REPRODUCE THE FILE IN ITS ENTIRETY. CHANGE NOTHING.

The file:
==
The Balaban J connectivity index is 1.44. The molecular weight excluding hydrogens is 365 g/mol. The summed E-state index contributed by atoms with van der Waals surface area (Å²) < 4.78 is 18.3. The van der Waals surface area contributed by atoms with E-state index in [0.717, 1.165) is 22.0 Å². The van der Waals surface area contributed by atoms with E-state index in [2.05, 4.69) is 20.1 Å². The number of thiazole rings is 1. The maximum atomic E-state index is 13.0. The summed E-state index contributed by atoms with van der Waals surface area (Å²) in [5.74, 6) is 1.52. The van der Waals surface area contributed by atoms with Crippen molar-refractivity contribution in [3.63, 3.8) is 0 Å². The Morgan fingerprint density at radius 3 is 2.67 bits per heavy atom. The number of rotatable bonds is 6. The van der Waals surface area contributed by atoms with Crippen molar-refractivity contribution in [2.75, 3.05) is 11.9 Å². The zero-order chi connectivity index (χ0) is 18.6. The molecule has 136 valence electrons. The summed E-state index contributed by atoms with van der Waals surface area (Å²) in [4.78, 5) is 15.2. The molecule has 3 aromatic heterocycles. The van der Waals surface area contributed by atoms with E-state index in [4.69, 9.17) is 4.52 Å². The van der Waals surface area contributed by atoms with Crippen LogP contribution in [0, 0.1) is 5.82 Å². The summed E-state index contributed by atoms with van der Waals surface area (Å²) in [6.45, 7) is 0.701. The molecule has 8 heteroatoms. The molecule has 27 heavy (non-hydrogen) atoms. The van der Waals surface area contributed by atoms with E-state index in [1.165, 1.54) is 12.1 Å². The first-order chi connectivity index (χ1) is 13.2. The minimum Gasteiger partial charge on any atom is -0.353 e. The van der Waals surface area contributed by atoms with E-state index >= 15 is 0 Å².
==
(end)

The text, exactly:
The Balaban J connectivity index is 1.44. The molecular weight excluding hydrogens is 365 g/mol. The summed E-state index contributed by atoms with van der Waals surface area (Å²) < 4.78 is 18.3. The van der Waals surface area contributed by atoms with E-state index in [0.717, 1.165) is 22.0 Å². The van der Waals surface area contributed by atoms with E-state index in [2.05, 4.69) is 20.1 Å². The number of thiazole rings is 1. The maximum atomic E-state index is 13.0. The summed E-state index contributed by atoms with van der Waals surface area (Å²) in [5.74, 6) is 1.52. The van der Waals surface area contributed by atoms with Crippen molar-refractivity contribution in [3.63, 3.8) is 0 Å². The Morgan fingerprint density at radius 3 is 2.67 bits per heavy atom. The number of rotatable bonds is 6. The van der Waals surface area contributed by atoms with Crippen molar-refractivity contribution in [2.75, 3.05) is 11.9 Å². The zero-order chi connectivity index (χ0) is 18.6. The molecule has 136 valence electrons. The summed E-state index contributed by atoms with van der Waals surface area (Å²) in [4.78, 5) is 15.2. The molecule has 3 aromatic heterocycles. The van der Waals surface area contributed by atoms with E-state index in [4.69, 9.17) is 4.52 Å². The van der Waals surface area contributed by atoms with Crippen LogP contribution in [0, 0.1) is 5.82 Å². The summed E-state index contributed by atoms with van der Waals surface area (Å²) in [6.45, 7) is 0.701. The molecule has 8 heteroatoms. The molecule has 27 heavy (non-hydrogen) atoms. The van der Waals surface area contributed by atoms with E-state index in [1.165, 1.54) is 12.1 Å². The first-order chi connectivity index (χ1) is 13.2. The minimum Gasteiger partial charge on any atom is -0.353 e. The van der Waals surface area contributed by atoms with E-state index >= 15 is 0 Å².